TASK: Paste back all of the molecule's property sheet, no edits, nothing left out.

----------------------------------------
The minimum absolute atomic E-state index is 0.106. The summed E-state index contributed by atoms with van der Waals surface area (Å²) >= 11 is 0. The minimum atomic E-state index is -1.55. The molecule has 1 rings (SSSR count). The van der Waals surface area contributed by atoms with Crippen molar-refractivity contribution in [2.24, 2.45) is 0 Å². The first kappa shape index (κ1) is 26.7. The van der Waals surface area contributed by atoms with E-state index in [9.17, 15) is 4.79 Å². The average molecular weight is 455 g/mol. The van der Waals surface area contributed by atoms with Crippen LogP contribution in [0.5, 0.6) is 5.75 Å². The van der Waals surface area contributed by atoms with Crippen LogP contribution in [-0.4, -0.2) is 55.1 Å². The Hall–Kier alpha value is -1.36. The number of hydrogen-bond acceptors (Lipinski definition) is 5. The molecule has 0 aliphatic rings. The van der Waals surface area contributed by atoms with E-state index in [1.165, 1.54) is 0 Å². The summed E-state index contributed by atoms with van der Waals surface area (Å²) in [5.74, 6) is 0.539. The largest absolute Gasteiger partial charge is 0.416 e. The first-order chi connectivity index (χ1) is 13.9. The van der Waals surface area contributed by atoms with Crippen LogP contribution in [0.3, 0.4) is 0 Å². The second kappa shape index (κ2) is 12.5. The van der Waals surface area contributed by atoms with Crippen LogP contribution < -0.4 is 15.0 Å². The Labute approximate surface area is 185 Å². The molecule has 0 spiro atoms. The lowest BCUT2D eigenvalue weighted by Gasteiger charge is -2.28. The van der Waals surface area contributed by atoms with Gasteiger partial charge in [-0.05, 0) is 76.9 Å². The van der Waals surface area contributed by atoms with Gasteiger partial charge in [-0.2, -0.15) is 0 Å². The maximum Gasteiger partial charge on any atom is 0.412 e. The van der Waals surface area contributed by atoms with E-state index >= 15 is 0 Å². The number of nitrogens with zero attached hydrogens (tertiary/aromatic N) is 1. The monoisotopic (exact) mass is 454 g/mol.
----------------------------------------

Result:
The minimum absolute atomic E-state index is 0.106. The summed E-state index contributed by atoms with van der Waals surface area (Å²) >= 11 is 0. The minimum atomic E-state index is -1.55. The molecule has 1 rings (SSSR count). The van der Waals surface area contributed by atoms with Crippen molar-refractivity contribution in [2.24, 2.45) is 0 Å². The first kappa shape index (κ1) is 26.7. The van der Waals surface area contributed by atoms with E-state index in [9.17, 15) is 4.79 Å². The average molecular weight is 455 g/mol. The van der Waals surface area contributed by atoms with Crippen LogP contribution in [0.5, 0.6) is 5.75 Å². The van der Waals surface area contributed by atoms with Crippen LogP contribution in [-0.4, -0.2) is 55.1 Å². The Hall–Kier alpha value is -1.36. The number of hydrogen-bond acceptors (Lipinski definition) is 5. The molecule has 0 aliphatic rings. The van der Waals surface area contributed by atoms with E-state index in [1.165, 1.54) is 0 Å². The summed E-state index contributed by atoms with van der Waals surface area (Å²) in [5.74, 6) is 0.539. The largest absolute Gasteiger partial charge is 0.416 e. The first-order chi connectivity index (χ1) is 13.9. The van der Waals surface area contributed by atoms with Crippen LogP contribution in [0.3, 0.4) is 0 Å². The second kappa shape index (κ2) is 12.5. The van der Waals surface area contributed by atoms with Crippen LogP contribution < -0.4 is 15.0 Å². The Labute approximate surface area is 185 Å². The molecule has 0 spiro atoms. The lowest BCUT2D eigenvalue weighted by Gasteiger charge is -2.28. The van der Waals surface area contributed by atoms with Gasteiger partial charge in [-0.05, 0) is 76.9 Å². The van der Waals surface area contributed by atoms with Gasteiger partial charge in [-0.2, -0.15) is 0 Å². The maximum Gasteiger partial charge on any atom is 0.412 e. The van der Waals surface area contributed by atoms with E-state index >= 15 is 0 Å². The number of nitrogens with zero attached hydrogens (tertiary/aromatic N) is 1. The monoisotopic (exact) mass is 454 g/mol.